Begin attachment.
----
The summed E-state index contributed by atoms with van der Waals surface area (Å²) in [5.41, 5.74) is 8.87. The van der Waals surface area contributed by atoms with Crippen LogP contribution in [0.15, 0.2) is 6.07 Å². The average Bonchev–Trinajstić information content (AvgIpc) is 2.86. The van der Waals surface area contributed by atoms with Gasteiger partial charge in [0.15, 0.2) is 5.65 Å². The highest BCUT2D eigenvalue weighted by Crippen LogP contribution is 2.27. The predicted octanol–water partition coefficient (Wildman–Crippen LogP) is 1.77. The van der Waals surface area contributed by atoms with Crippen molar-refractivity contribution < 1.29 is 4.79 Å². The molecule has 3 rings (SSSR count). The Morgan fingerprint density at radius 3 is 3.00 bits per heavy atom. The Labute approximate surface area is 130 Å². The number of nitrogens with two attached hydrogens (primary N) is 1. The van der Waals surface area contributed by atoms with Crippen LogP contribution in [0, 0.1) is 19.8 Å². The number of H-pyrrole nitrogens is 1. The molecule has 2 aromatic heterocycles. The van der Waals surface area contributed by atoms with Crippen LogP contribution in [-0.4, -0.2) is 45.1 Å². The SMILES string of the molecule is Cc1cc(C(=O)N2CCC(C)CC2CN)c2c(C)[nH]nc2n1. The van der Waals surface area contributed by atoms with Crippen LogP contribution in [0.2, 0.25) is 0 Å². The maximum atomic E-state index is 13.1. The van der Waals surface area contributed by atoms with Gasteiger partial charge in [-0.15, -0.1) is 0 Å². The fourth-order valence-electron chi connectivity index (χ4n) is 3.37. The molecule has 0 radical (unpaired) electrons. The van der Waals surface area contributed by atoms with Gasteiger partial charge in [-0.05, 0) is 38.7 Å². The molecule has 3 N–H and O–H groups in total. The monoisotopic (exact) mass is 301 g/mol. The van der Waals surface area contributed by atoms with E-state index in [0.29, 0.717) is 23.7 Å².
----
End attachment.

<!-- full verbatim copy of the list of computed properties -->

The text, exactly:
The summed E-state index contributed by atoms with van der Waals surface area (Å²) in [5.41, 5.74) is 8.87. The van der Waals surface area contributed by atoms with Crippen LogP contribution in [0.15, 0.2) is 6.07 Å². The average Bonchev–Trinajstić information content (AvgIpc) is 2.86. The van der Waals surface area contributed by atoms with Gasteiger partial charge in [0.15, 0.2) is 5.65 Å². The highest BCUT2D eigenvalue weighted by Crippen LogP contribution is 2.27. The predicted octanol–water partition coefficient (Wildman–Crippen LogP) is 1.77. The van der Waals surface area contributed by atoms with Crippen molar-refractivity contribution < 1.29 is 4.79 Å². The molecule has 3 rings (SSSR count). The Morgan fingerprint density at radius 3 is 3.00 bits per heavy atom. The Labute approximate surface area is 130 Å². The number of nitrogens with two attached hydrogens (primary N) is 1. The van der Waals surface area contributed by atoms with Crippen LogP contribution in [0, 0.1) is 19.8 Å². The number of H-pyrrole nitrogens is 1. The molecule has 2 aromatic heterocycles. The van der Waals surface area contributed by atoms with Crippen LogP contribution in [-0.4, -0.2) is 45.1 Å². The SMILES string of the molecule is Cc1cc(C(=O)N2CCC(C)CC2CN)c2c(C)[nH]nc2n1. The van der Waals surface area contributed by atoms with Crippen LogP contribution in [0.2, 0.25) is 0 Å². The maximum atomic E-state index is 13.1. The van der Waals surface area contributed by atoms with Gasteiger partial charge in [-0.15, -0.1) is 0 Å². The fourth-order valence-electron chi connectivity index (χ4n) is 3.37. The molecule has 0 radical (unpaired) electrons. The van der Waals surface area contributed by atoms with Gasteiger partial charge in [-0.05, 0) is 38.7 Å². The molecule has 3 N–H and O–H groups in total. The monoisotopic (exact) mass is 301 g/mol. The van der Waals surface area contributed by atoms with E-state index in [0.29, 0.717) is 23.7 Å².